Post-treatment (3 months) audio logical assessment comprising tinnitus loudness and pitch matching, along with tinnitus handicap inventory and visual analogue scale was carried out. Improvement was considered positive if after 3 months of treatment there was a decrease in tinnitus loudness by equal or greater than 3 points on visual analogue scale or reduction in tinnitus intensity by 15 dB or more from the initial baseline assessment or reduction of at least 7 points on tinnitus handicap inventory [9]. Tinnitus frequency was not considered a parameter while considering improvement as the research has repeatedly revealed that tinnitus frequency varies tremendously from subject to subject across time [5].

Statistical Analysis

SPSS statistical package was used to carry out the analysis. Shapiro Wilk’s test was conducted to check the normal distribution of the sample. Paired‘t’ test was used to compare differences within sample, whereas Chi square test was used to compare between the two groups.


This prospective study included 130 subjects who visited Post Graduate Institute of Medical Education and Research, Chandigarh, India. In the Misoprost group 56.7% were males and 43.3% were females, in control group 60% were males and 40% were females (Table 1). In misoprost and control group, the mean duration of tinnitus was less than one year for 80% and 68.6% subjects for right ear, and 66.1% and 61.4% for left ear respectively. Tinnitus was predominantly seen in left ear (50%) for both groups. Both the groups primarily presented with ringing type of tinnitus (48.3% and 47.1% in misoprost and control group respectively), which was continuous in nature (71.7% and 55.8% in misoprost and control group respectively). Predominantly high frequency tinnitus was reported in both groups (72% and 72%) and 70% of misoprost group and 60% of control group perceived tinnitus intensity to be loud. Mean pure tone average for misoprost group and control group is shown in (Table 2).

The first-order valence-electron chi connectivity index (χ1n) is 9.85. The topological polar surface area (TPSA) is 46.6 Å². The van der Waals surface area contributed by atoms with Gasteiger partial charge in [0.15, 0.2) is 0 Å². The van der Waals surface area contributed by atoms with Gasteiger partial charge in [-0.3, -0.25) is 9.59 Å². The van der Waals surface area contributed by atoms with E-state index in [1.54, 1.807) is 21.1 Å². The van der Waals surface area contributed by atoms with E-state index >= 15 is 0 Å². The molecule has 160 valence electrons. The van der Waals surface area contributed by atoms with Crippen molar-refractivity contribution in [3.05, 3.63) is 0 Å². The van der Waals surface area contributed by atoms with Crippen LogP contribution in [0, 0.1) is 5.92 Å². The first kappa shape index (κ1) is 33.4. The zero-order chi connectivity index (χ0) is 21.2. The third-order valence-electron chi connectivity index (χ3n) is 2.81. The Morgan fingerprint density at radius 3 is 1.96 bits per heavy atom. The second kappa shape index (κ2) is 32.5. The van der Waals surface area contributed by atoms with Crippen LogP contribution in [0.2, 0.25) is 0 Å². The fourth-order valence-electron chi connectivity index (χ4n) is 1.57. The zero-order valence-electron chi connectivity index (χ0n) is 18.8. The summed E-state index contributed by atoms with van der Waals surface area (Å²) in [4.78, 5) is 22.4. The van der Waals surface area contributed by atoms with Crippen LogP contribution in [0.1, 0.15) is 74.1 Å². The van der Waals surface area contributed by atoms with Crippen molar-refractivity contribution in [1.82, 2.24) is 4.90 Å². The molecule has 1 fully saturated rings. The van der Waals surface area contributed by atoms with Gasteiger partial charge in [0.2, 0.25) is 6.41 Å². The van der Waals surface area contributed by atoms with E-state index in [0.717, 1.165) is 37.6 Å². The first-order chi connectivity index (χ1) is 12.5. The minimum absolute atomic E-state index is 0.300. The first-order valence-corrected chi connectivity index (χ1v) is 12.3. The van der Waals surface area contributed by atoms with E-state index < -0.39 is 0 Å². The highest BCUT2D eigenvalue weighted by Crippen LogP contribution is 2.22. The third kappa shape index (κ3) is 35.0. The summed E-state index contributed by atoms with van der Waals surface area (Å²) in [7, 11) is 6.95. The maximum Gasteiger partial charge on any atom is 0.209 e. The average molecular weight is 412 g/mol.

Variables Misoprost(N=60) Control P-value
Age Mean 42.18 41.39 0.785
S.D 9.85 11.08
Sex Male 34 (56.7%) 42 (60%) 0.724
Female 26 (43.3%) 28 (40%)

Table 1: Demographics of subjects [N=number of subjects].

Variables G1-Misoprost group(N=60) G2-Control group(N=70) P-value
Duration of tinnitus(right ear) Less than 1 year 48 (80%) 48 (68.6%) 0.315
1-2 years 8 (13.3%) 16 (22.9%)
2 years and above 4 (6.7%) 6 (8.6%)
Duration of tinnitus(right ear) Less than years 40 (66.7%) 43 (61.4%) 0.566
1-2 years 15 (25%) 17 (24.3%)
2 years and above 5 (8.3%) 10 (14.3%)
Ear Affected Left  30 (50%) 35 (50%) 0.91
Right 20 (33.3%) 20 (28.6%)
Bilateral 10 (16.4%) 15 (21.4%)
Nature of tinnitus Ringing 29 (48.3%) 33 (47.1%) 0.95
Roaring 5 (8.3%) 8 (11.4%)
Pulsating 25 (41.7%) 28 (40%)
Buzzing 1 (1.7%) 1 (1.4%)
Other 0 0
Course of tinnitus Continuous 43 (71.7%) 39 (55.8%) 0.161
Intermittent  17 (28.3%) 31 (44.2%)
Pitch of tinnitus Low 10 (16.6%) 9 (12.8%) 0.75
Mid 3 (5%) 3 (4.3%)
High 47 (78.3%) 58 (82.9%)
Loudness Soft 10 (16.7%) 10 (14.29%) 0.57
Normal 10 (16.7%) 15 (21.4%)
Loud 40 (66.7%) 45 (64.2%)
Pure tone average (right) in dB Mean (S.D) 45.38 (24.31) 42.83 (33.04) 0.39
Pure tone average (left )in dB Mean (S.D) 49.63 (26.53) 47.88 (35.57)

Table 2: Comparison of clinical characteristics of tinnitus between study and control group [N= number of subjects].